Stuffing, Veterinary Liniment, and Other Holiday Delights

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On the outside, it seemed so much the same. I was thankful for that. I’m a fan of sameness.

Routine. Tradition.

I dislike big changes.

As a child, I cried when my parents changed the kitchen wallpaper or traded in the old Station-wagon for a new one.

So it stands to reason that on this day, this year, this first major holiday without my sister, my entire soul craved routine.

Carefully, I asked my mother what time we would be eating.

1 p.m.

Good. Same as in years past.

Breathe in. Breathe out.

Carefully, I considered recipe choices for what dish I might bring and in the end, decided on the same pineapple cake with homemade cream cheese frosting that I’ve taken every year for at least ten years.

Breathe in. Breathe out.

Carefully, we made snacks and hung out with the kids the night before, our own little accidental tradition that has come about over the years – this celebrating big holidays on the eve of the actual day – mainly because the actual holiday is so fast and crowded and loud and it can be hard to pay attention to each of my own four kids during a giant family meal, and also because I’m a lazy mother who would rather make snacks and play Aggravation or Sorry! than spend hours making an identical dinner to the one my mother will make the next day.

This year, it was a little different because there was a new boy hanging about. I can’t say he is my teenage daughter’s boyfriend, because evidently that’s an archaic term that is no longer groovy or hip to bandy about, but I suppose I can call him “The-Boy-My-Daughter-Exclusively-Holds-Hands-And-Hangs-Out-With-Whose-Facial-Piercings-Give-My-Mother-Tics” without dropping any points on my Cool-o-Meter.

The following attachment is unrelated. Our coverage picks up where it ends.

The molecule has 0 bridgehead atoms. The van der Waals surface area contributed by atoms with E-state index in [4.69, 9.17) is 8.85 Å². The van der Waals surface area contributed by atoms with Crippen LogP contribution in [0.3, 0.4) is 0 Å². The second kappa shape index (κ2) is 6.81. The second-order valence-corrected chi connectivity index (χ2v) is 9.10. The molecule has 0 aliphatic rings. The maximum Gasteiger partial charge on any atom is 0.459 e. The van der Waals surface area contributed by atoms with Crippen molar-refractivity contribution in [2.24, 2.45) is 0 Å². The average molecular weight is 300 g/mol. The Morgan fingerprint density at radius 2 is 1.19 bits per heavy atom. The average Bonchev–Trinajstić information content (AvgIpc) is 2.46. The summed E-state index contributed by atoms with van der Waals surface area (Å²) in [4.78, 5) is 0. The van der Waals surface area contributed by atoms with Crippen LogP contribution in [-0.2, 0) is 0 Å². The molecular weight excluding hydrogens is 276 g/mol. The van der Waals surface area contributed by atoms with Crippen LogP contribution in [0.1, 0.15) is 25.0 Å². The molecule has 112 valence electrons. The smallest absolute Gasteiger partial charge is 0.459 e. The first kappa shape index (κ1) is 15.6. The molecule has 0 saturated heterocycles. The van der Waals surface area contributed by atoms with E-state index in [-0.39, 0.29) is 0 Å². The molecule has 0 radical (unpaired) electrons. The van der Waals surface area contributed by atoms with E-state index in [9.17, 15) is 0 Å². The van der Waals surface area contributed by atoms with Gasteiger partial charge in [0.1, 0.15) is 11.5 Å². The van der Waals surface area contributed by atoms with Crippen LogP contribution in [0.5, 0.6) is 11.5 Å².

He seems like a nice boy.

Breathe in. Breathe out.

Carefully, I rose early the next morning to turn on the Macy’s Parade, and began preparations for cake baking. I had time the day before to do it, but intentionally left it undone, because I usually make it the morning of Thanksgiving, during the Parade, and this was no year for change.

Breathe in. Breathe out.

The snow was falling prettily, dusting the roads and grass and the mountains of leaves in my unkempt yard that I haven’t bothered to rake up and it all looked rather picturesque as we pulled out of our drive.

Carefully, we stopped at the local gas station to pick up two newspapers; one for us, one for Mom. Something my husband started doing years ago, when my Dad was still around, and after the big meal had been eaten and Mom’s fancy gold-plated utensils washed, and the desserts sat forlornly on the table, warm and messy from attack, we would spread out the papers and look at the ads and detail which sales might be worth fighting for.

Breathe in. Breathe out.

Carefully, we maneuvered the somewhat slick, old dirt road that led to Mom’s house, the one we all grew up in. The house my father died in. The house my sister died in.

Breathe in. Breathe out.

Carefully, I swallowed hard as I realized ours was the only vehicle arriving for Thanksgiving dinner.

Usually, there are so many cars pulling in on a holiday morning, some of us have to park in the road.

This year, the white blanket in Mom’s driveway was untainted by tire treads.

Carefully, I blinked hard and fast and bit my lip, really hard.

Breathe in. Breathe out.

But the smells were the same. Turkey, stuffing, gravy, biscuits, green beans with mushroom soup, all mixed together and wafting from the side door as Mom leaned out to greet us, the scent getting caught up in the bitterly cold air and drifting up my nose all at once.